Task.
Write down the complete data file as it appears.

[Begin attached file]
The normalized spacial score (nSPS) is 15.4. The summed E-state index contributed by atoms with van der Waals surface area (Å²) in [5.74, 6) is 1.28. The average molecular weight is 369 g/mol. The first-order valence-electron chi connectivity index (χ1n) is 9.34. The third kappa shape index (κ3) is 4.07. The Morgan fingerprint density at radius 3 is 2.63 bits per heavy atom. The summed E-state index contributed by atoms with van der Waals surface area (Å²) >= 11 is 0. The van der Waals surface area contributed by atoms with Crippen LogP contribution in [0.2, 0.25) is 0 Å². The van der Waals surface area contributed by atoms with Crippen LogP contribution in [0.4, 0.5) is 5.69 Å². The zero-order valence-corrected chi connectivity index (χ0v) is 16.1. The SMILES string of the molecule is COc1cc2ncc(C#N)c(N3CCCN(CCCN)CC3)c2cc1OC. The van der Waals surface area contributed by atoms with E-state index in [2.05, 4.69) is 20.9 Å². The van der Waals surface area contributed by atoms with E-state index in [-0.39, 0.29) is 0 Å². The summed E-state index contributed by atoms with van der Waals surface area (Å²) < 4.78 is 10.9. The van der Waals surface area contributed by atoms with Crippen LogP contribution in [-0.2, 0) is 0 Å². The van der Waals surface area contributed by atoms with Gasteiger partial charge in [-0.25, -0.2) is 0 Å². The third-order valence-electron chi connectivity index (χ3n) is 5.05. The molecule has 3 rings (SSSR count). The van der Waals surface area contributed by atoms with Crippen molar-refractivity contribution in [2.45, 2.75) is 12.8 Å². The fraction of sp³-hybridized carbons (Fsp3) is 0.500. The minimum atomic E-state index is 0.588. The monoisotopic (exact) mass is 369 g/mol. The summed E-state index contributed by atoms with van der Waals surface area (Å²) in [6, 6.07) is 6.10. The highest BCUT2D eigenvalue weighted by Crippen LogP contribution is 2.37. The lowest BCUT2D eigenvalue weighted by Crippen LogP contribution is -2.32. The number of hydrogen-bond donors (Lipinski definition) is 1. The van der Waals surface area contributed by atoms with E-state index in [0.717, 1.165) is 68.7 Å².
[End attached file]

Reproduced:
The normalized spacial score (nSPS) is 15.4. The summed E-state index contributed by atoms with van der Waals surface area (Å²) in [5.74, 6) is 1.28. The average molecular weight is 369 g/mol. The first-order valence-electron chi connectivity index (χ1n) is 9.34. The third kappa shape index (κ3) is 4.07. The Morgan fingerprint density at radius 3 is 2.63 bits per heavy atom. The summed E-state index contributed by atoms with van der Waals surface area (Å²) >= 11 is 0. The van der Waals surface area contributed by atoms with Crippen LogP contribution in [0.2, 0.25) is 0 Å². The van der Waals surface area contributed by atoms with Crippen LogP contribution in [0.4, 0.5) is 5.69 Å². The zero-order valence-corrected chi connectivity index (χ0v) is 16.1. The SMILES string of the molecule is COc1cc2ncc(C#N)c(N3CCCN(CCCN)CC3)c2cc1OC. The van der Waals surface area contributed by atoms with E-state index in [2.05, 4.69) is 20.9 Å². The van der Waals surface area contributed by atoms with E-state index in [-0.39, 0.29) is 0 Å². The summed E-state index contributed by atoms with van der Waals surface area (Å²) < 4.78 is 10.9. The van der Waals surface area contributed by atoms with Crippen LogP contribution in [-0.2, 0) is 0 Å². The van der Waals surface area contributed by atoms with Gasteiger partial charge in [-0.25, -0.2) is 0 Å². The third-order valence-electron chi connectivity index (χ3n) is 5.05. The molecule has 3 rings (SSSR count). The van der Waals surface area contributed by atoms with Crippen molar-refractivity contribution in [2.45, 2.75) is 12.8 Å². The fraction of sp³-hybridized carbons (Fsp3) is 0.500. The minimum atomic E-state index is 0.588. The monoisotopic (exact) mass is 369 g/mol. The summed E-state index contributed by atoms with van der Waals surface area (Å²) in [6, 6.07) is 6.10. The highest BCUT2D eigenvalue weighted by Crippen LogP contribution is 2.37. The lowest BCUT2D eigenvalue weighted by Crippen LogP contribution is -2.32. The number of hydrogen-bond donors (Lipinski definition) is 1. The van der Waals surface area contributed by atoms with E-state index in [0.717, 1.165) is 68.7 Å².